How to cite this article: Oral E, Neils AL, Rowell SL, Lozynsky AJ, Muratoglu OK. 2013. Increasing irradiation temperature maximizes vitamin E grafting and wear resistance of ultrahigh molecular weight polyethylene. J Biomed Mater Res Part B 2013:101B:436–440.
Increasing irradiation temperature maximizes vitamin E grafting and wear resistance of ultrahigh molecular weight polyethylene†
Article first published online: 31 OCT 2012
Copyright © 2012 Wiley Periodicals, Inc.
Journal of Biomedical Materials Research Part B: Applied Biomaterials
Volume 101B, Issue 3, pages 436–440, April 2013
How to Cite
Oral, E., Neils, A. L., Rowell, S. L., Lozynsky, A. J. and Muratoglu, O. K. (2013), Increasing irradiation temperature maximizes vitamin E grafting and wear resistance of ultrahigh molecular weight polyethylene. J. Biomed. Mater. Res., 101B: 436–440. doi: 10.1002/jbm.b.32807
- Issue published online: 18 MAR 2013
- Article first published online: 31 OCT 2012
- Manuscript Accepted: 26 JUL 2012
- Manuscript Revised: 13 JUL 2012
- Manuscript Received: 13 JAN 2012
- Laboratory funds
- vitamin E;
- joint implants;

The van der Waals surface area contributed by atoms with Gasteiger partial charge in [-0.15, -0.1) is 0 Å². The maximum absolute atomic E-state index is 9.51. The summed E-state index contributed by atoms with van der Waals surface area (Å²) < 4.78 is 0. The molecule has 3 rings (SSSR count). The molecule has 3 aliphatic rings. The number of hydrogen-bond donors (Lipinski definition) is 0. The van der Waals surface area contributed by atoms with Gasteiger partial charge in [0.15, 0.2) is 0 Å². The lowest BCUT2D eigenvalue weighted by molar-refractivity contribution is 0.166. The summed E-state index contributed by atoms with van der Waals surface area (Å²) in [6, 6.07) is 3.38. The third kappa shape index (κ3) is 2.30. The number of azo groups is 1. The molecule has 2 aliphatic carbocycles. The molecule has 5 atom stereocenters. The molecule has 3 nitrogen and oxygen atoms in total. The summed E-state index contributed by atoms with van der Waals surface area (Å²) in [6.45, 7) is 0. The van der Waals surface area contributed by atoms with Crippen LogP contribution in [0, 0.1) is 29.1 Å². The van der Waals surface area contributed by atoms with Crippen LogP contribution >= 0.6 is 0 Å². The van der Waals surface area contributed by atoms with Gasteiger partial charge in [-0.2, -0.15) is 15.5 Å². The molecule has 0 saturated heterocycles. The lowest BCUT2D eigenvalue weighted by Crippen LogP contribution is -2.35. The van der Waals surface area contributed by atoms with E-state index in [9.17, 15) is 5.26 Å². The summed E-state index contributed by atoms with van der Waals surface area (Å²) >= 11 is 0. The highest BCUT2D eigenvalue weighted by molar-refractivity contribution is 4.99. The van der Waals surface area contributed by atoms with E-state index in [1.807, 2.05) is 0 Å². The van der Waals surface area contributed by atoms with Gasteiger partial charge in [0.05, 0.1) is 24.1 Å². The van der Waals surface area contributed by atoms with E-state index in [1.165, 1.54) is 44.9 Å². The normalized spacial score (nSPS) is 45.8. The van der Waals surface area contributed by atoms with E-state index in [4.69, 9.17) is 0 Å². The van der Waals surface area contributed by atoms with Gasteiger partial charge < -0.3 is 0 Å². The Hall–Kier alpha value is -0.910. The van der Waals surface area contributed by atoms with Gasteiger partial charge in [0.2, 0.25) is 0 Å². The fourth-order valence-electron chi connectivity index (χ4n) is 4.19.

Vitamin E stabilization of radiation crosslinked ultrahigh molecular weight polyethylene (UHMWPE) for total joint implants can be done by blending of UHMWPE resin powder with vitamin E, followed by consolidation and irradiation of the blend. It is well known that vitamin E prevents crosslinking in UHMWPE during ionizing radiation. We hypothesized that there would also be a significant amount of grafting of vitamin E onto UHMWPE during irradiation. Spectroscopic analysis of radiation crosslinked vitamin E-blended UHMWPE before and after extraction with boiling hexane showed vitamin E grafting in up to 30% of the blended vitamin E. Grafting increased with irradiation temperature. We also discovered that increasing irradiation temperature resulted in better preservation of active vitamin E in the polymer and increased crosslinking efficiency of UHMWPE. As a result, warm-irradiated vitamin E-blended UHMWPEs had significantly less wear than those irradiated at ambient temperature. It may be desirable to graft vitamin E on UHMWPE to decrease the possibility of elution and increase long-term stability. Warm irradiation of vitamin E blends may present an advantage in increasing vitamin E potency, as well as decreasing the wear of UHMWPE, which is crucial in decreasing the incidence of periprosthetic osteolysis in total joint replacement patients. © 2012 Wiley Periodicals, Inc. J Biomed Mater Res Part B: Appl Biomater 101B: 436–440, 2013.